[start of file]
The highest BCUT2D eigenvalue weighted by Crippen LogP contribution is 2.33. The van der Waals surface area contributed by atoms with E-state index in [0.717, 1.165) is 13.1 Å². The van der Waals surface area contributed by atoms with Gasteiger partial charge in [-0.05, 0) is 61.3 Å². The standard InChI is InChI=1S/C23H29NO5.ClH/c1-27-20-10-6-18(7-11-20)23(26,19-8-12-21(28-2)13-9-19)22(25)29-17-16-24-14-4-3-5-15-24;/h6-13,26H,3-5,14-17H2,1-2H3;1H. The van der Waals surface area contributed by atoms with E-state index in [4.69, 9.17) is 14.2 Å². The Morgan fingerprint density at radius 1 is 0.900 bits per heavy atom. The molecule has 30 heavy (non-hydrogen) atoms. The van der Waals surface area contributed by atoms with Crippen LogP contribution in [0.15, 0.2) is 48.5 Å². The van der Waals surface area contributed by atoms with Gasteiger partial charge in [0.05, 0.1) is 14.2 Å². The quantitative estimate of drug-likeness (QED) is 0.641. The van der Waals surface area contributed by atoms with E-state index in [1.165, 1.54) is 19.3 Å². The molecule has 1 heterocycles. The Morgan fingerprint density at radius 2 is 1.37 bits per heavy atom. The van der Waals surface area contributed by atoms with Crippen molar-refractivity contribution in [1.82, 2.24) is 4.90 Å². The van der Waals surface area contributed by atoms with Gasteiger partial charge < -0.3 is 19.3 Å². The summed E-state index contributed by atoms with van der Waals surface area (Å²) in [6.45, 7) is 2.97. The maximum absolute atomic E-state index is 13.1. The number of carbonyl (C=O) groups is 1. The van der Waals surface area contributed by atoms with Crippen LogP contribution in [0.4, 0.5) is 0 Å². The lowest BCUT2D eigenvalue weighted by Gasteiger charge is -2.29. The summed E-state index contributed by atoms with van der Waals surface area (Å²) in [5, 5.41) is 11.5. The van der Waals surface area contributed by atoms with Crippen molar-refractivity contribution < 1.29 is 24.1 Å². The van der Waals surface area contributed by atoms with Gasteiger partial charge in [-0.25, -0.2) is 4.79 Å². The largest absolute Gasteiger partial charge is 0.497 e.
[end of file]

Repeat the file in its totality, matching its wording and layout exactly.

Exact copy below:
The highest BCUT2D eigenvalue weighted by Crippen LogP contribution is 2.33. The van der Waals surface area contributed by atoms with E-state index in [0.717, 1.165) is 13.1 Å². The van der Waals surface area contributed by atoms with Gasteiger partial charge in [-0.05, 0) is 61.3 Å². The standard InChI is InChI=1S/C23H29NO5.ClH/c1-27-20-10-6-18(7-11-20)23(26,19-8-12-21(28-2)13-9-19)22(25)29-17-16-24-14-4-3-5-15-24;/h6-13,26H,3-5,14-17H2,1-2H3;1H. The van der Waals surface area contributed by atoms with E-state index in [4.69, 9.17) is 14.2 Å². The Morgan fingerprint density at radius 1 is 0.900 bits per heavy atom. The molecule has 30 heavy (non-hydrogen) atoms. The van der Waals surface area contributed by atoms with Crippen LogP contribution in [0.15, 0.2) is 48.5 Å². The van der Waals surface area contributed by atoms with Gasteiger partial charge in [0.05, 0.1) is 14.2 Å². The quantitative estimate of drug-likeness (QED) is 0.641. The van der Waals surface area contributed by atoms with E-state index in [1.165, 1.54) is 19.3 Å². The molecule has 1 heterocycles. The Morgan fingerprint density at radius 2 is 1.37 bits per heavy atom. The van der Waals surface area contributed by atoms with Crippen molar-refractivity contribution in [1.82, 2.24) is 4.90 Å². The van der Waals surface area contributed by atoms with Gasteiger partial charge < -0.3 is 19.3 Å². The summed E-state index contributed by atoms with van der Waals surface area (Å²) in [6.45, 7) is 2.97. The maximum absolute atomic E-state index is 13.1. The number of carbonyl (C=O) groups is 1. The van der Waals surface area contributed by atoms with Crippen LogP contribution in [0.4, 0.5) is 0 Å². The lowest BCUT2D eigenvalue weighted by Gasteiger charge is -2.29. The summed E-state index contributed by atoms with van der Waals surface area (Å²) in [5, 5.41) is 11.5. The van der Waals surface area contributed by atoms with Crippen molar-refractivity contribution < 1.29 is 24.1 Å². The van der Waals surface area contributed by atoms with Gasteiger partial charge in [-0.25, -0.2) is 4.79 Å². The largest absolute Gasteiger partial charge is 0.497 e.